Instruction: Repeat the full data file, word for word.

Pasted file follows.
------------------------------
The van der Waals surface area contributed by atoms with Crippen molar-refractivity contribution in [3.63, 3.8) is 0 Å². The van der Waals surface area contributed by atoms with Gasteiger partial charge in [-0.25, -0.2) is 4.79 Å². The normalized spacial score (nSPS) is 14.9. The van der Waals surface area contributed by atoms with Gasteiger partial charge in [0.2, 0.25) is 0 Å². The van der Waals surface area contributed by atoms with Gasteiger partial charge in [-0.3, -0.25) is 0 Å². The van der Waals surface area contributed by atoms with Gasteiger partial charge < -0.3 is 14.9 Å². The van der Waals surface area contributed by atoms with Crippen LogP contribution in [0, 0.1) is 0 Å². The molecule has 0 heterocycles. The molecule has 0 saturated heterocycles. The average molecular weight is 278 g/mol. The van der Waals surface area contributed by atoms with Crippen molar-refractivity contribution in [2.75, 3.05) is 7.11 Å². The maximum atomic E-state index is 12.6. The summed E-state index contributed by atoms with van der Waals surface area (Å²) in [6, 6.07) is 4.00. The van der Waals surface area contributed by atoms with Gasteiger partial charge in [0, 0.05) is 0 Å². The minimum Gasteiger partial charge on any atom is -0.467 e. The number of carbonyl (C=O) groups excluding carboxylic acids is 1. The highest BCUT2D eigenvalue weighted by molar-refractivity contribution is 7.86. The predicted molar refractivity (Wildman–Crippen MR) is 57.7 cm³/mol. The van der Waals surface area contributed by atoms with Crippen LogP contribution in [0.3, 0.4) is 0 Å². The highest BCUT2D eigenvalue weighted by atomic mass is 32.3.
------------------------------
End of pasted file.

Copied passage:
The van der Waals surface area contributed by atoms with Crippen molar-refractivity contribution in [3.63, 3.8) is 0 Å². The van der Waals surface area contributed by atoms with Gasteiger partial charge in [-0.25, -0.2) is 4.79 Å². The normalized spacial score (nSPS) is 14.9. The van der Waals surface area contributed by atoms with Gasteiger partial charge in [0.2, 0.25) is 0 Å². The van der Waals surface area contributed by atoms with Gasteiger partial charge in [-0.3, -0.25) is 0 Å². The van der Waals surface area contributed by atoms with Gasteiger partial charge < -0.3 is 14.9 Å². The van der Waals surface area contributed by atoms with Crippen LogP contribution in [0, 0.1) is 0 Å². The molecule has 0 heterocycles. The molecule has 0 saturated heterocycles. The average molecular weight is 278 g/mol. The van der Waals surface area contributed by atoms with Crippen molar-refractivity contribution in [2.75, 3.05) is 7.11 Å². The maximum atomic E-state index is 12.6. The summed E-state index contributed by atoms with van der Waals surface area (Å²) in [6, 6.07) is 4.00. The van der Waals surface area contributed by atoms with Gasteiger partial charge in [0, 0.05) is 0 Å². The minimum Gasteiger partial charge on any atom is -0.467 e. The number of carbonyl (C=O) groups excluding carboxylic acids is 1. The highest BCUT2D eigenvalue weighted by molar-refractivity contribution is 7.86. The predicted molar refractivity (Wildman–Crippen MR) is 57.7 cm³/mol. The van der Waals surface area contributed by atoms with Crippen LogP contribution in [0.3, 0.4) is 0 Å². The highest BCUT2D eigenvalue weighted by atomic mass is 32.3.